classification
Title: Improve error reporting involving f-strings (PEP 498)
Type: enhancement Stage:
Components: Interpreter Core Versions: Python 3.7, Python 3.6
process
Status: open Resolution:
Dependencies: 12458 Superseder:
Assigned To: Nosy List: Chi Hsuan Yen, Claudiu.Popa, Jim Fasarakis-Hilliard, Mark.Shannon, eric.smith, levkivskyi, martin.panter, mbdevpl, r.david.murray
Priority: normal Keywords:

Created on 2016-12-23 12:01 by Chi Hsuan Yen, last changed 2017-03-15 06:33 by mbdevpl.

Messages (5)
msg283874 - (view) Author: Chi Hsuan Yen (Chi Hsuan Yen) * Date: 2016-12-23 12:01
Here are the two examples I found confusing when playing with f-strings. The first one involves with a NameError:

$ cat test2
f'''
{
FOO
}
'''

$ python3.7m test2
Traceback (most recent call last):
  File "test2", line 5, in <module>
    '''
NameError: name 'FOO' is not defined


It would be better if the error reporter points to the actual line of the error:

$ python3.7m test2
Traceback (most recent call last):
  File "test2", line 3, in <module>
    FOO
NameError: name 'FOO' is not defined

The second one involves a SyntaxError:

$ cat test2 
f'''
{
a b c
}
'''

$ python3.7m test2
  File "<fstring>", line 2
    a b c
      ^
SyntaxError: invalid syntax

It would be better if the line number is relative to the file instead of the expression in f-strings:

$ python3.7m test2
  File "test2", line 3
    a b c
      ^
SyntaxError: invalid syntax

By the way, external checkers like pyflakes also suffers. They rely on ASTs. Nodes in f-strings have their lineno relative to the {...} expression instead of the whole code string. For example:

import ast

code = '''
f'{LOL}'
'''

for node in ast.walk(ast.parse(code, "<stdin>", "exec")):
    if isinstance(node, ast.Name):
        print(node.lineno)


Prints 1 instead of 2.

Another by the way, ruby reports correct line numbers:

$ cat test3 
"
#{
FOO
}
"

$ ruby test3 
test3:3:in `<main>': uninitialized constant FOO (NameError)


$ cat test3 
"
#{
@@
}
"

$ ruby test3
test3:3: `@@' without identifiers is not allowed as a class variable name
test3:3: syntax error, unexpected end-of-input


Added the author and the primary reviewer of issue24965.
msg283878 - (view) Author: R. David Murray (r.david.murray) * (Python committer) Date: 2016-12-23 13:55
These are not problems with f-strings in particular, they are problems in general with the way python parsing and error reporting happens.  The second is presumably (I haven't gotten around to understanding how f-strings work under the hood) an example of error reporting from a separately evaled string.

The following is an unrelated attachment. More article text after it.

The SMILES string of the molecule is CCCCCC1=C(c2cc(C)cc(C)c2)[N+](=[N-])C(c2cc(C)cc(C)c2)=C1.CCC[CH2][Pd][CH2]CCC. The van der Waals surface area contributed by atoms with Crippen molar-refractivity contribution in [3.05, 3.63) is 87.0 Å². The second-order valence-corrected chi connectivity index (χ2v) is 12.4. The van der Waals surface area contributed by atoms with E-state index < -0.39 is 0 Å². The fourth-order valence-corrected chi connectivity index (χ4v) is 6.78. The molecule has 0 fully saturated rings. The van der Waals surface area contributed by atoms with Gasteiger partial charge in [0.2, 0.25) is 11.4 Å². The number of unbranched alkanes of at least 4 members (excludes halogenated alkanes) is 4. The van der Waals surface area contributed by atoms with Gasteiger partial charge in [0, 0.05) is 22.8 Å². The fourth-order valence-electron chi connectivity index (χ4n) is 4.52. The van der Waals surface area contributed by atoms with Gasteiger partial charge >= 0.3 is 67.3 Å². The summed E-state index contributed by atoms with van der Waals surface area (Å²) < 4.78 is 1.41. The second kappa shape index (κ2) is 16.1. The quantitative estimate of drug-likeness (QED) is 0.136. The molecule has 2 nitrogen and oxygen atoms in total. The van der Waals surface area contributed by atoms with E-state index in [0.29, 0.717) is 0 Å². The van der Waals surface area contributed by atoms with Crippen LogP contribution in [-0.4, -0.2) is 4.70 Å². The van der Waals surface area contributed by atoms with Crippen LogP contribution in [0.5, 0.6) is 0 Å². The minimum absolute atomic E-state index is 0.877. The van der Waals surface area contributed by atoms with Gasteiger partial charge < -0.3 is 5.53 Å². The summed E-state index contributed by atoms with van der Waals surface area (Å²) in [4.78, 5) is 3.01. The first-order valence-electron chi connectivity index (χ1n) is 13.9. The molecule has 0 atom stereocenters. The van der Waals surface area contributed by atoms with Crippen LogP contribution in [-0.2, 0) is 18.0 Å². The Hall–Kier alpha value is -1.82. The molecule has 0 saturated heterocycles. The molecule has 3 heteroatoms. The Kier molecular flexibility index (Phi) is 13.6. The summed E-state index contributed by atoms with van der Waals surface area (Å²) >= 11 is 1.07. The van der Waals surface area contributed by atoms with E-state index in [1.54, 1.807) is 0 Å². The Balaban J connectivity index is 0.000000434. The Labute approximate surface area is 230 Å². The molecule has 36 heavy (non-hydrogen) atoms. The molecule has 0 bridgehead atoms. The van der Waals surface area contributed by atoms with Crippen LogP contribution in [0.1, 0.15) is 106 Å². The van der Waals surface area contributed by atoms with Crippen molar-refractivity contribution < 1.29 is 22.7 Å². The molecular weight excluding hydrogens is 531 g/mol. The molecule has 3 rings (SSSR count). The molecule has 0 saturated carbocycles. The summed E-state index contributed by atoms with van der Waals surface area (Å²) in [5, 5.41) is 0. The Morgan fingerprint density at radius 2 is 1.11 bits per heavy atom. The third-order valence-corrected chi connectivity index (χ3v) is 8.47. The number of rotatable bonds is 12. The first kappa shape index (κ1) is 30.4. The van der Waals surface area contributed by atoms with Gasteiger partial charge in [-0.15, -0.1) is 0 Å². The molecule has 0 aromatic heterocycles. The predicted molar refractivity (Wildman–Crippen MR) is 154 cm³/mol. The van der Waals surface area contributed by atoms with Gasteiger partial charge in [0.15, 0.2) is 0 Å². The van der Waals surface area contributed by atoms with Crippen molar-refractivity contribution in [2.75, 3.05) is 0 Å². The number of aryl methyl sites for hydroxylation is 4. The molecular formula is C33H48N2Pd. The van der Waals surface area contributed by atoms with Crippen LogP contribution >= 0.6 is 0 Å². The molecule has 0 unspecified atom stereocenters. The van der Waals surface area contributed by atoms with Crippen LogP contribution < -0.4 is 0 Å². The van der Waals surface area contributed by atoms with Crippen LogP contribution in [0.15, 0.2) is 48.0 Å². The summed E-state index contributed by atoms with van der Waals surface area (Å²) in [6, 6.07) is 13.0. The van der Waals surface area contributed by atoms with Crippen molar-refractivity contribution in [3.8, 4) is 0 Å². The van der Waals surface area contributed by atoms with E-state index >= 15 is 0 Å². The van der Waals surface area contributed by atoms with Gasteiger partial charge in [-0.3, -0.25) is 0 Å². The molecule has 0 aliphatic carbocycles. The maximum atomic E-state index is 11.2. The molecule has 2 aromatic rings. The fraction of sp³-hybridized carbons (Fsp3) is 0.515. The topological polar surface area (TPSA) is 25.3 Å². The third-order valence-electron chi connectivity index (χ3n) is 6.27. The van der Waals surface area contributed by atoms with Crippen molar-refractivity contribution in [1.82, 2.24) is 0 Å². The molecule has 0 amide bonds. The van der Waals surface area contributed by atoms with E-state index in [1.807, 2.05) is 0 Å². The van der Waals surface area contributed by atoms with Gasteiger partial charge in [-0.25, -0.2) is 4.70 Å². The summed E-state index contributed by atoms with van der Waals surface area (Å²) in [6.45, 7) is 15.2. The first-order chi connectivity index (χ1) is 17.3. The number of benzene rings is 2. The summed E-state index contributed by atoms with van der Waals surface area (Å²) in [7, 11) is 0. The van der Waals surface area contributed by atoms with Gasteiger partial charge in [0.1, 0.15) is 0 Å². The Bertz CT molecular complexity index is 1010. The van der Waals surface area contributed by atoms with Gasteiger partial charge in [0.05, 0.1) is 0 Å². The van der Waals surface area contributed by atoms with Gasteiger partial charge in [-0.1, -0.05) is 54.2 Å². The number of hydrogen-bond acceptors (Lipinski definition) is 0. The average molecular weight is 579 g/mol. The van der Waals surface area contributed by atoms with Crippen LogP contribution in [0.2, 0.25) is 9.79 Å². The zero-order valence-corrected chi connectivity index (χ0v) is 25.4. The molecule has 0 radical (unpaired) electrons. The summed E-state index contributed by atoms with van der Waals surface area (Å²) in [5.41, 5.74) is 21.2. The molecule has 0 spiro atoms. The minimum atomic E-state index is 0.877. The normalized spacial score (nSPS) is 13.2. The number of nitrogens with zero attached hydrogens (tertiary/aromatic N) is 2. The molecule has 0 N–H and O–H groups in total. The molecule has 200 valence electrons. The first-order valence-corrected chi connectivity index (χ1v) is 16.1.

Improvements in this area are certainly welcome.  There is an open issue relevant to your first example, issue 12458.  I'm sure that f-strings complicate the solution at least slightly, but I think there are more fundamental pre-requisites to be addressed first in solving it.
msg285896 - (view) Author: Mark Shannon (Mark.Shannon) * Date: 2017-01-20 10:20
This problem is the parsing of f-strings. 

The expressions in an f-string are not "eval"ed in the sense of the eval() function. They are evaluated exactly the same as any other Python expression. However the parsing of f-strings does not provide correct line numbers.

This problem also manifests itself in the ast and tokenize modules.

>>> m = ast.parse("""f'''
... {
... FOO
... }
... '''
... """)

>>> m.body[0].value.values[1].value.id
'FOO'
>>> m.body[0].value.values[1].value.lineno
2

That 2 should be a 3, and yet
eval(compile(m, "test2", "exec"))
  File "<stdin>", line 1, in <module>
  File "test2", line 5, in <module>
NameError: name 'FOO' is not defined

gives line 5 for the error, so not only are the line numbers wrong they are inconsistent.

The problem is that the internals of the f-string are not tokenized and parsed using the normal mechanism, but in an ad-hoc fashion in Python-ast.c as demonstrated when tokenizing the source

$ python3.6 -m tokenize test2
0,0-0,0:            ENCODING       'utf-8'        
1,0-5,3:            STRING         "f'''\n{\nFOO\n}\n'''"
5,3-5,4:            NEWLINE        '\n'           
6,0-6,0:            ENDMARKER      ''

The f-string could should be tokenized as something like:
FSTRING_START f'''
STRING_PART \n 
LEFT_BRACE {
NEWLINE
IDENTIFIER FOO
NEWLINE
RIGHT_BRACE }
STRING_PART \n
FSTRING_END '''

Although this would complicate the tokenizer, it would mean that the internals of f-strings could be made explicit in the grammar, and that the compiler could generate correct offsets.
msg285898 - (view) Author: Mark Shannon (Mark.Shannon) * Date: 2017-01-20 10:23
It is also worth mentioning that incorrect line numbers means that tools like pyflakes, pylint, mypy, lgtm, etc, need to reimplement parsing of f-strings.
msg289501 - (view) Author: Claudiu Popa (Claudiu.Popa) * Date: 2017-03-12 14:03
I'm adding another example here, where the lineno reporting is wrong:

  from ast import parse 
  n = parse('''

  def test():
     return f"{a}"
  ''')
  f = n.body[0].body[0].value.values[0]
  n = f.value
  print("name lineno", n.lineno)

In this example, the line number of the f-string inner variable is 1, while it should be 3.
As Mark Shannon said, this bug is affecting tools such as pyflakes and pylint.
History
Date User Action Args
2017-03-15 06:33:45mbdevplsetnosy: + mbdevpl
2017-03-14 17:26:10Jim Fasarakis-Hilliardsetnosy: + Jim Fasarakis-Hilliard
2017-03-12 14:03:38Claudiu.Popasetnosy: + Claudiu.Popa
messages: + msg289501
2017-01-20 10:23:25Mark.Shannonsetmessages: + msg285898
2017-01-20 10:20:19Mark.Shannonsetnosy: + Mark.Shannon
messages: + msg285896
2016-12-23 22:47:57levkivskyisetnosy: + levkivskyi
2016-12-23 13:59:33serhiy.storchakasetdependencies: + Tracebacks should contain the first line of continuation lines
2016-12-23 13:55:37r.david.murraysetnosy: + r.david.murray
messages: + msg283878
2016-12-23 12:01:01Chi Hsuan Yencreate